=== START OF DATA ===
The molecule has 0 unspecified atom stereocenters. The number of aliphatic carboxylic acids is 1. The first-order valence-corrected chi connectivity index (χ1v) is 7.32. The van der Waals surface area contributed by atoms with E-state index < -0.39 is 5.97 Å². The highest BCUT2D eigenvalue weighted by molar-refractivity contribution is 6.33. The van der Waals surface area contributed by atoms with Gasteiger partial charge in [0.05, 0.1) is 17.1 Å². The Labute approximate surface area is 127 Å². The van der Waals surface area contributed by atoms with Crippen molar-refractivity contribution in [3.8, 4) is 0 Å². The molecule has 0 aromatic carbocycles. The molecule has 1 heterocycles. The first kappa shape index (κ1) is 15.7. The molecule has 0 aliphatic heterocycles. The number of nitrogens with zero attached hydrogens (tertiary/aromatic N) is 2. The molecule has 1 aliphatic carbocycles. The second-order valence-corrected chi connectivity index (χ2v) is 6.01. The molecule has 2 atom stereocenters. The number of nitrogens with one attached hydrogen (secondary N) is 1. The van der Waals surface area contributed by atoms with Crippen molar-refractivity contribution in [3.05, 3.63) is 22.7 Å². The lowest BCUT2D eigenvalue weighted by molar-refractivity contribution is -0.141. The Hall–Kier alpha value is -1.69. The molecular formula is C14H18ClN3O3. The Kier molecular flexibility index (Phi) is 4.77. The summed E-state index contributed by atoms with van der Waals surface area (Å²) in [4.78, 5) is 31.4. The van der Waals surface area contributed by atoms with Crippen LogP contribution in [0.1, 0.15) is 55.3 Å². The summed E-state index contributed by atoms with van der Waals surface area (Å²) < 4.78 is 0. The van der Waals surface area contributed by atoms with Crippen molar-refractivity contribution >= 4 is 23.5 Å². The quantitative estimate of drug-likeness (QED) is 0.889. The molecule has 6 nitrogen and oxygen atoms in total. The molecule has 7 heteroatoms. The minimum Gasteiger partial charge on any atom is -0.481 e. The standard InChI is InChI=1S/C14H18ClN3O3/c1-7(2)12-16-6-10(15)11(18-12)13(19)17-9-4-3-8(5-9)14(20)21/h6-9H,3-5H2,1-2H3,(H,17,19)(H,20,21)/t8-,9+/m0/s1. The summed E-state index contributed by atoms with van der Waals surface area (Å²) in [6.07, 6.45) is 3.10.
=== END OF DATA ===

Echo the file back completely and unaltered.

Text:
The molecule has 0 unspecified atom stereocenters. The number of aliphatic carboxylic acids is 1. The first-order valence-corrected chi connectivity index (χ1v) is 7.32. The van der Waals surface area contributed by atoms with E-state index < -0.39 is 5.97 Å². The highest BCUT2D eigenvalue weighted by molar-refractivity contribution is 6.33. The van der Waals surface area contributed by atoms with Gasteiger partial charge in [0.05, 0.1) is 17.1 Å². The Labute approximate surface area is 127 Å². The van der Waals surface area contributed by atoms with Crippen molar-refractivity contribution in [3.8, 4) is 0 Å². The molecule has 0 aromatic carbocycles. The molecule has 1 heterocycles. The first kappa shape index (κ1) is 15.7. The molecule has 0 aliphatic heterocycles. The number of nitrogens with zero attached hydrogens (tertiary/aromatic N) is 2. The molecule has 1 aliphatic carbocycles. The second-order valence-corrected chi connectivity index (χ2v) is 6.01. The molecule has 2 atom stereocenters. The number of nitrogens with one attached hydrogen (secondary N) is 1. The van der Waals surface area contributed by atoms with Crippen molar-refractivity contribution in [3.05, 3.63) is 22.7 Å². The lowest BCUT2D eigenvalue weighted by molar-refractivity contribution is -0.141. The Hall–Kier alpha value is -1.69. The molecular formula is C14H18ClN3O3. The Kier molecular flexibility index (Phi) is 4.77. The summed E-state index contributed by atoms with van der Waals surface area (Å²) in [4.78, 5) is 31.4. The van der Waals surface area contributed by atoms with Crippen LogP contribution in [0.1, 0.15) is 55.3 Å². The summed E-state index contributed by atoms with van der Waals surface area (Å²) < 4.78 is 0. The van der Waals surface area contributed by atoms with Crippen molar-refractivity contribution >= 4 is 23.5 Å². The quantitative estimate of drug-likeness (QED) is 0.889. The molecule has 6 nitrogen and oxygen atoms in total. The molecule has 7 heteroatoms. The minimum Gasteiger partial charge on any atom is -0.481 e. The standard InChI is InChI=1S/C14H18ClN3O3/c1-7(2)12-16-6-10(15)11(18-12)13(19)17-9-4-3-8(5-9)14(20)21/h6-9H,3-5H2,1-2H3,(H,17,19)(H,20,21)/t8-,9+/m0/s1. The summed E-state index contributed by atoms with van der Waals surface area (Å²) in [6.07, 6.45) is 3.10.